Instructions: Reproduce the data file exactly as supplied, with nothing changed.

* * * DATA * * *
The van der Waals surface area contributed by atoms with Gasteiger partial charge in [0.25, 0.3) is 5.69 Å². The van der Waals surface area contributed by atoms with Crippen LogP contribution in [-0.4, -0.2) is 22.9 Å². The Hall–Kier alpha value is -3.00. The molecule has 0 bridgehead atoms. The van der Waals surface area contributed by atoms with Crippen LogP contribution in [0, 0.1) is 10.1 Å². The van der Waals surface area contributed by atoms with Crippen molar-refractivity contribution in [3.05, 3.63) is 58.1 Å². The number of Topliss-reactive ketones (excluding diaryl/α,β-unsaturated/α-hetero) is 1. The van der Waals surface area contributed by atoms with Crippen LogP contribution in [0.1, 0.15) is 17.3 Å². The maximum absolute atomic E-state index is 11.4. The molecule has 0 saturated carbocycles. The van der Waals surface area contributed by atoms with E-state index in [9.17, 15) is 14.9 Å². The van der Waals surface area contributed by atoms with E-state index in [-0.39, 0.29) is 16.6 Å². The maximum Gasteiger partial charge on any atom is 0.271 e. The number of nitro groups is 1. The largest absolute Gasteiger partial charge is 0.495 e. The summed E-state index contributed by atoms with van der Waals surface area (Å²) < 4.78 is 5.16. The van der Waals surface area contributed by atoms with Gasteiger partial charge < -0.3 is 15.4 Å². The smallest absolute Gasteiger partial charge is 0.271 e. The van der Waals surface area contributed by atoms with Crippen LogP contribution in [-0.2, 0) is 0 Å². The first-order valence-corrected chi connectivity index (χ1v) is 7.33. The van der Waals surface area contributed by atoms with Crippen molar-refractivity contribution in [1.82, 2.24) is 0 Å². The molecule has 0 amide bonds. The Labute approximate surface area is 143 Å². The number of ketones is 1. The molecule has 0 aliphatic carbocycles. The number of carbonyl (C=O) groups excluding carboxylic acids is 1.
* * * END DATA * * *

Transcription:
The van der Waals surface area contributed by atoms with Gasteiger partial charge in [0.25, 0.3) is 5.69 Å². The van der Waals surface area contributed by atoms with Crippen LogP contribution in [-0.4, -0.2) is 22.9 Å². The Hall–Kier alpha value is -3.00. The molecule has 0 bridgehead atoms. The van der Waals surface area contributed by atoms with Crippen LogP contribution in [0, 0.1) is 10.1 Å². The van der Waals surface area contributed by atoms with Crippen molar-refractivity contribution in [3.05, 3.63) is 58.1 Å². The number of Topliss-reactive ketones (excluding diaryl/α,β-unsaturated/α-hetero) is 1. The van der Waals surface area contributed by atoms with Crippen LogP contribution in [0.1, 0.15) is 17.3 Å². The maximum absolute atomic E-state index is 11.4. The molecule has 0 saturated carbocycles. The van der Waals surface area contributed by atoms with E-state index in [9.17, 15) is 14.9 Å². The van der Waals surface area contributed by atoms with E-state index in [-0.39, 0.29) is 16.6 Å². The maximum Gasteiger partial charge on any atom is 0.271 e. The number of nitro groups is 1. The largest absolute Gasteiger partial charge is 0.495 e. The summed E-state index contributed by atoms with van der Waals surface area (Å²) < 4.78 is 5.16. The van der Waals surface area contributed by atoms with Gasteiger partial charge < -0.3 is 15.4 Å². The smallest absolute Gasteiger partial charge is 0.271 e. The van der Waals surface area contributed by atoms with Crippen LogP contribution in [-0.2, 0) is 0 Å². The first-order valence-corrected chi connectivity index (χ1v) is 7.33. The van der Waals surface area contributed by atoms with Crippen molar-refractivity contribution in [1.82, 2.24) is 0 Å². The molecule has 0 amide bonds. The Labute approximate surface area is 143 Å². The number of ketones is 1. The molecule has 0 aliphatic carbocycles. The number of carbonyl (C=O) groups excluding carboxylic acids is 1.